I gazed into the mirror and applied a gray paste carefully to the top of my head with a spatula. The paste stuck to the remaining hairs, matting them together as questions of a new identity loomed on the horizon like the light of a new day.
The treatment would have been more effective if you had come two years ago, the woman with the Eastern European accent had said to me three days earlier. There is, she grimaced, not much chance now to stimulate regrowth. I nodded and thought of the months it had taken to summon the courage to get myself to that cold, dead room.
On top of feeling old, there was the creeping feeling that something in me wasn’t quite as it should be. Very sick people lose their hair, I thought. Samson’s fate had made me assign strength and virility to hair, and surely women would do the same. Every morning, the mirror spoke to me of frailty, proof that my halcyon days were fast dissolving in the rear view. Never again would I step out of the shower and rub a towel seductively through my locks. Applying moisturizer to my forehead became confusing. At which point did I stop.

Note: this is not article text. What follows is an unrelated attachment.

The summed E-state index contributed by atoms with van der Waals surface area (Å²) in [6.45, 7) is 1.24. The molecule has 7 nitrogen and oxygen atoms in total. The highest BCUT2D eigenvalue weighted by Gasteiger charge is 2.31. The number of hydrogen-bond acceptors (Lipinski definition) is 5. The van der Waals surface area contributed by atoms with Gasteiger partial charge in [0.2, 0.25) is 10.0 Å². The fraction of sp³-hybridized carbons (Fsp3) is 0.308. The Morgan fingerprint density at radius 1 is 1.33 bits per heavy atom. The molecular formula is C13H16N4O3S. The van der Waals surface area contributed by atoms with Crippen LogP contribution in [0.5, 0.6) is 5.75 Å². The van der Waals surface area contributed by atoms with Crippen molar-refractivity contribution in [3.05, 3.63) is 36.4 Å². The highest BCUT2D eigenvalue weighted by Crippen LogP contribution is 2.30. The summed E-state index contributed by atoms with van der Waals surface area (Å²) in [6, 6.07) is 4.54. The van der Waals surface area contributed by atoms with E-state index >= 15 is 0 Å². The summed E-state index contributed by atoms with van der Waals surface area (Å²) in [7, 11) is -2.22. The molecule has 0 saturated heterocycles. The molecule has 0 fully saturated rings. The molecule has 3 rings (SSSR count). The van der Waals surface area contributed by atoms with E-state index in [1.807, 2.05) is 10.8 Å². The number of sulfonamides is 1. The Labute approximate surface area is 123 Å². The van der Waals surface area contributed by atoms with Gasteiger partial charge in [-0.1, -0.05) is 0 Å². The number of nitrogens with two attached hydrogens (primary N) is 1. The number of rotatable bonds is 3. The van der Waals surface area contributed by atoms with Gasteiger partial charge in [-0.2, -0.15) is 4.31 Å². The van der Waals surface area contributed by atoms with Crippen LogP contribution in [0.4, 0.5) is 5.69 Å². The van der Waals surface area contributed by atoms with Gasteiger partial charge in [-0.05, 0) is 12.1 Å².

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I kept my hair very short so the areas where it thinned would be less obvious. But people would get curious anyway. “So are you losing it?” they’d ask. “Or do you just like having it shaved?” My reddening cheeks answered for me. Those who hadn’t seen me for a year or two would greet me with raised eyebrows.
After two years of denial and baseball caps, I dragged myself to the hair clinic. Returning home with the treatment as I described, I began to apply a gray cream to the top of my head each morning with a spatula. Is this all I am now, I would ask myself. A bald man. I had joined a club with a lifetime membership, a club in which all members share the same identity, an identity they wear without choice, not on their sleeves, but by dint of the little beam of light reflecting off the tops of their shiny heads.
As the morning broke on the third day of my new ritual and the paste I was applying began to congeal, matting my remaining hairs together in a sticky clump, I looked searingly into my soul and heard myself say…
This is fucking ridiculous.
Then and there, in front of that mirror, I gave up.
I disposed of the cream in the bin with some joy, and since that day I haven’t cared very much about my hair. It doesn’t affect me all that much anymore. That’s not to say I wouldn’t prefer to have loads—it just means I’d rather not care than waste time consumed by something I have no control over. Once I came to the realization that this was a battle I couldn’t win, it became pointless to try.